Q&A Seth Greenland navigates writing maze of novels, radio, stage and TV
by Carolyn Kellogg | March 19, 2015 12:30 PM
If you graphed Seth Greenland's writing career, it would look like an Escher drawing: Apparent dead-ends emerge as new beginnings. A novelist who is also a television writer, Greenland has tried his hand at just about every kind of writing except poetry — which is the avocation of the protagonist of his new novel, "I Regret Everything" (Europa: 256 pp., $16).
In the novel, Jeremy is secretly a poet (in his real life, he's an attorney) but after a cancer scare he begins to reconsider his decisions. He's also met Spaulding, his boss' enchanting and wild college-dropout daughter, who narrates about half the chapters as the two dance and fall in love.
Greenland moved to Los Angeles from New York with his family in 1997 after his own bout with cancer. In his Brentwood backyard with a view of the Santa Monica Mountains, he sat down to talk about the book and writing in all its forms.
How much of your own experience being diagnosed with cancer ends up being Jeremy's experience?
Some. I had Stage 4 Non-Hodgkin's lymphoma. It never recurred, and that was 20-some years ago or so. I've been trying to figure out how to exploit it for my writing ever since. You gotta use everything — I try to be a nose-to-tail writer, you know?
How did you get started writing?
I met Richard Belzer, I'd written about him for the Soho Weekly News, and he hired me to write a radio show he was doing for WNBC [in the 1970s].… It was like a Howard Stern show kind of a thing, pre-Howard Stern. He needed gag writers. It was a great way to make money, I was funny and it was easy. Here's the thing: If I had thought in my 20s I had the talent to be a novelist, I would have skipped that whole phase, I think, and just become a novelist. But it was too intimidating at that point. Having been an English major, you're in school studying Faulkner and Fitzgerald, Dos Passos, and you think, man, that looks impossible, really. Whereas script writing, comparatively — I mean it's hard to write a great screenplay too, but it's a lot easier doing that than writing a great novel.
When did you decide to try writing your first novel?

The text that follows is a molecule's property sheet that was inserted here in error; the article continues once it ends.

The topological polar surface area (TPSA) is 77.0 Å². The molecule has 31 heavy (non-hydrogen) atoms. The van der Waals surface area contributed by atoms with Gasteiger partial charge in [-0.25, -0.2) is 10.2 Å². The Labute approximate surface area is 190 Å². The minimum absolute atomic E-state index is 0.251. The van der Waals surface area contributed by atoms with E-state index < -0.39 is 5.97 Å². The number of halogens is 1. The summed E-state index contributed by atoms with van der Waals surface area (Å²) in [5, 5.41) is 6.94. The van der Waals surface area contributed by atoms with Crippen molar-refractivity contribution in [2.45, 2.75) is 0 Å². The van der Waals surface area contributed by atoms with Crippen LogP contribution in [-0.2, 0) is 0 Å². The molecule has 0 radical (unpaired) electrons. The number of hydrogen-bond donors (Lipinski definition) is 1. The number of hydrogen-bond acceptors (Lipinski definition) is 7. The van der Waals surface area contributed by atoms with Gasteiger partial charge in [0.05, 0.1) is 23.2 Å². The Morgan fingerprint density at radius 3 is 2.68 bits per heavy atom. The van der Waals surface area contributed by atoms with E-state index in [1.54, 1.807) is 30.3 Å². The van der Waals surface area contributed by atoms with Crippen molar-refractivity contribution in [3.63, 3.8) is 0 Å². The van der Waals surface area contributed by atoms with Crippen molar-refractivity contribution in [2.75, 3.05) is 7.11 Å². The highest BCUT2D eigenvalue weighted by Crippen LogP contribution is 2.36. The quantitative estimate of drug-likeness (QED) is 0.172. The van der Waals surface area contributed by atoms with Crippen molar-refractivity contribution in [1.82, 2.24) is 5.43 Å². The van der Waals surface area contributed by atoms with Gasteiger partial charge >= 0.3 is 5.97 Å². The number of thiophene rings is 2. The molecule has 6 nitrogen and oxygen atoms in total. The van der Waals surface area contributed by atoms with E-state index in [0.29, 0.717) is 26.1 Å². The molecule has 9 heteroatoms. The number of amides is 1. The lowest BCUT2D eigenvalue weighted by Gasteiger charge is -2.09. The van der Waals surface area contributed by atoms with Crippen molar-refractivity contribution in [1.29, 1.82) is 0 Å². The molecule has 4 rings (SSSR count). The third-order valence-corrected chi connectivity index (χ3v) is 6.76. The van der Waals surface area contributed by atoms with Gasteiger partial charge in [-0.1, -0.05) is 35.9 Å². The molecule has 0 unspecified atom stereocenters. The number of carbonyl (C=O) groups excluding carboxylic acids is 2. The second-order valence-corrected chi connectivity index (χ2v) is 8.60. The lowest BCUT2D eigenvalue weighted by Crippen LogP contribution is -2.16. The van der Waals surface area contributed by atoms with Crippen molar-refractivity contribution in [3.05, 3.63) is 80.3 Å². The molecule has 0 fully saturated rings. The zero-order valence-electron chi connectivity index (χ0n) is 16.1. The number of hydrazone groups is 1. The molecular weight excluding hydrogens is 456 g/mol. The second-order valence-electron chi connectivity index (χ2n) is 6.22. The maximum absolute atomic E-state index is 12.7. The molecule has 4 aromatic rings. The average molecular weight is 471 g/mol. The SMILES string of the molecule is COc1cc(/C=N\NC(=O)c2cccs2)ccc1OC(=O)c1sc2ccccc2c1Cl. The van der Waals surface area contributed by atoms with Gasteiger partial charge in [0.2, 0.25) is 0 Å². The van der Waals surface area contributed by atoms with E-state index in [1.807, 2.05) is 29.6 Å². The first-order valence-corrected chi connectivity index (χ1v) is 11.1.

It's a really circuitous route, and I'll tell it quickly. I came out here in '82, and Norman Lear gave me a job writing on a show he was doing, "a.k.a. Pablo" for ABC — it was the first show about a Mexican American family and was meant to be a big thing, which it alas did not turn out to be. But it was a great opportunity; I was 27 years old and writing for a network show. [After it was canceled] I moved back to New York and was able to get work writing screenplays. But I was not getting a lot of creative satisfaction doing that and I taught myself how to be a playwright. My first play was a comedy about the CIA's attempted assassination of Patrice Lumumba, the first democratically elected president of the Congo; it was in the vein of "Dr. Strangelove." The play ["Jungle Rot"] won two major awards.
That was in 1996, shortly before you moved to L.A.
By the early oughts, I thought, "I've done this and I've wanted to do a book, and I'm in my 40s now, and maybe I should write a book while I still think I have time." You have your ups and downs as a screenwriter, and I was in a down period, and I thought it might be my final down period. I mean, you're always checking to see if your career has a toe tag. I thought, "Well, it's now or never, I want to write a novel." It took me six months to write the first draft. I had a manager who was an English major at Wesleyan, so I trusted his taste. I gave it to him — he later told me, his reaction was, 'Oh, good God, please tell me you didn't write a novel.' But he really liked it.
That was "The Bones" (2005), then "Shining City" came out in 2008.
Then all of a sudden, I'm a novelist. I'm not some guy whose career in Hollywood was OK for a while and then petered out. Then the guys at "Big Love" read the books and say, "Geez, you should come write for our show."
What was it like to go into a writing room after having finished two novels writing by yourself?
Hard. Really hard. I had never been in a room like that. I had been in comedy rooms, which is its own level of anxiety, because everything you say has to be funny. Because this room was so intensely story-driven, and I didn't really know how dramas were put together, the first six weeks were very difficult for me. They had just been nominated for an Emmy for best drama, so I really got thrown in the deep water. It was a great job, and it was a chance to reinvent myself, so I embraced it. And came home and had a really stiff drink every night — I drank a lot of Scotch that summer.
What books do you think best capture Hollywood?
"The Player" by Michael Tolkin is a really good Hollywood novel. "The Day of the Locust" by Nathanael West holds up really well…. F. Scott Fitzgerald's "Pat Hobby Stories" — he so gets the sweaty desperation of what it is to work in Hollywood. Although the trappings are different, everything else is the same. It's just unchanged.